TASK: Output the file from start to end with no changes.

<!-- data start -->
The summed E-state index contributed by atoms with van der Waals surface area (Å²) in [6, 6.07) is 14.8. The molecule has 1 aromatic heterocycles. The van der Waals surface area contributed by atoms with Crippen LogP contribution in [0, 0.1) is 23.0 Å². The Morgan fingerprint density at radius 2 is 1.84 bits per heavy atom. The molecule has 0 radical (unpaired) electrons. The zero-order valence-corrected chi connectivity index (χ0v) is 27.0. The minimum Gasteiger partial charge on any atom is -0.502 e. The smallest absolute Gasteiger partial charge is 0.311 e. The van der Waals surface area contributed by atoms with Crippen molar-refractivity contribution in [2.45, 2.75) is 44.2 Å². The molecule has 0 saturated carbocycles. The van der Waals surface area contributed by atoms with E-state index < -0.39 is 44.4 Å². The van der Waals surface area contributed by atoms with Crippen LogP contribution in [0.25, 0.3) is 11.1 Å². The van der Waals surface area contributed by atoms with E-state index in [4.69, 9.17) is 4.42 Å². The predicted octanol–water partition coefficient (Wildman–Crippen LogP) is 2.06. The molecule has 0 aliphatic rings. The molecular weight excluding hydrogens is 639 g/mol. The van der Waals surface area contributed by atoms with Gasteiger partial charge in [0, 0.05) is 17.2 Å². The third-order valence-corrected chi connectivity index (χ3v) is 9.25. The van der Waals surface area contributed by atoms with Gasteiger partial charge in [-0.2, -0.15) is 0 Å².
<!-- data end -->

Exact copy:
The summed E-state index contributed by atoms with van der Waals surface area (Å²) in [6, 6.07) is 14.8. The molecule has 1 aromatic heterocycles. The van der Waals surface area contributed by atoms with Crippen LogP contribution in [0, 0.1) is 23.0 Å². The Morgan fingerprint density at radius 2 is 1.84 bits per heavy atom. The molecule has 0 radical (unpaired) electrons. The zero-order valence-corrected chi connectivity index (χ0v) is 27.0. The minimum Gasteiger partial charge on any atom is -0.502 e. The smallest absolute Gasteiger partial charge is 0.311 e. The van der Waals surface area contributed by atoms with Crippen molar-refractivity contribution in [2.45, 2.75) is 44.2 Å². The molecule has 0 saturated carbocycles. The van der Waals surface area contributed by atoms with E-state index < -0.39 is 44.4 Å². The van der Waals surface area contributed by atoms with Crippen LogP contribution in [0.25, 0.3) is 11.1 Å². The van der Waals surface area contributed by atoms with E-state index in [4.69, 9.17) is 4.42 Å². The predicted octanol–water partition coefficient (Wildman–Crippen LogP) is 2.06. The molecule has 0 aliphatic rings. The molecular weight excluding hydrogens is 639 g/mol. The van der Waals surface area contributed by atoms with Gasteiger partial charge in [0, 0.05) is 17.2 Å². The third-order valence-corrected chi connectivity index (χ3v) is 9.25. The van der Waals surface area contributed by atoms with Gasteiger partial charge in [-0.2, -0.15) is 0 Å².